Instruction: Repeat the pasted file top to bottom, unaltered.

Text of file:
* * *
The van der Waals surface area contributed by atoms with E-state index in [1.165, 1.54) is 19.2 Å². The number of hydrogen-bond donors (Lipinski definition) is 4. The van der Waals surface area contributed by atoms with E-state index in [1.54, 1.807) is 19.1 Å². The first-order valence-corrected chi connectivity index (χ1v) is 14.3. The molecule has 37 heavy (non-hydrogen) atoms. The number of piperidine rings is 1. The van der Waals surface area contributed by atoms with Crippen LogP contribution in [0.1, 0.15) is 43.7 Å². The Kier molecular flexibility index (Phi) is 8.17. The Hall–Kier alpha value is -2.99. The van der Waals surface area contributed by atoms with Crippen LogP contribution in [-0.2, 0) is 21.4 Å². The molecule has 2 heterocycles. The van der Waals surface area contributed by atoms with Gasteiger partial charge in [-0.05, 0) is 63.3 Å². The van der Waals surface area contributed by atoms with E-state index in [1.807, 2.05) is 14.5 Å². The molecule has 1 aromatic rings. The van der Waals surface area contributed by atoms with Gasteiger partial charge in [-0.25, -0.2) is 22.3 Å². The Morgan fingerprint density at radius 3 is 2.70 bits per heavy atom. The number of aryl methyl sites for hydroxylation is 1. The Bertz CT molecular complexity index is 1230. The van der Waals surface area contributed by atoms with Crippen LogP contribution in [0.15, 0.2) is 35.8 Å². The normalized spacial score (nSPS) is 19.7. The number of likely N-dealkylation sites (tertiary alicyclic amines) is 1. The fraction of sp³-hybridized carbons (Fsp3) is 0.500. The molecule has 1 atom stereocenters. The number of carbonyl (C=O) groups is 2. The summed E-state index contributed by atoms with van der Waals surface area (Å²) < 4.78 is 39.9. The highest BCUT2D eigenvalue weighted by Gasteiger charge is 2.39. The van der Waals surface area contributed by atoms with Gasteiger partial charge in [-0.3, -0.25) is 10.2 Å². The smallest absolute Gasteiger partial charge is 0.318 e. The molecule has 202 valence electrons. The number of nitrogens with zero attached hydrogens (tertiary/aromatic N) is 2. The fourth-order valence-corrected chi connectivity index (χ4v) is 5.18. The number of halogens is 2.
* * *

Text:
The van der Waals surface area contributed by atoms with E-state index in [1.165, 1.54) is 19.2 Å². The number of hydrogen-bond donors (Lipinski definition) is 4. The van der Waals surface area contributed by atoms with E-state index in [1.54, 1.807) is 19.1 Å². The first-order valence-corrected chi connectivity index (χ1v) is 14.3. The molecule has 37 heavy (non-hydrogen) atoms. The number of piperidine rings is 1. The van der Waals surface area contributed by atoms with Crippen LogP contribution in [0.1, 0.15) is 43.7 Å². The Kier molecular flexibility index (Phi) is 8.17. The Hall–Kier alpha value is -2.99. The van der Waals surface area contributed by atoms with Crippen LogP contribution in [-0.2, 0) is 21.4 Å². The molecule has 2 heterocycles. The van der Waals surface area contributed by atoms with Gasteiger partial charge in [-0.05, 0) is 63.3 Å². The van der Waals surface area contributed by atoms with E-state index in [1.807, 2.05) is 14.5 Å². The molecule has 1 aromatic rings. The van der Waals surface area contributed by atoms with Gasteiger partial charge in [-0.25, -0.2) is 22.3 Å². The Morgan fingerprint density at radius 3 is 2.70 bits per heavy atom. The number of aryl methyl sites for hydroxylation is 1. The Bertz CT molecular complexity index is 1230. The van der Waals surface area contributed by atoms with Crippen LogP contribution in [0.15, 0.2) is 35.8 Å². The normalized spacial score (nSPS) is 19.7. The number of likely N-dealkylation sites (tertiary alicyclic amines) is 1. The fraction of sp³-hybridized carbons (Fsp3) is 0.500. The molecule has 1 atom stereocenters. The number of carbonyl (C=O) groups is 2. The summed E-state index contributed by atoms with van der Waals surface area (Å²) < 4.78 is 39.9. The highest BCUT2D eigenvalue weighted by Gasteiger charge is 2.39. The van der Waals surface area contributed by atoms with Gasteiger partial charge in [-0.3, -0.25) is 10.2 Å². The smallest absolute Gasteiger partial charge is 0.318 e. The molecule has 202 valence electrons. The number of nitrogens with zero attached hydrogens (tertiary/aromatic N) is 2. The fourth-order valence-corrected chi connectivity index (χ4v) is 5.18. The number of halogens is 2.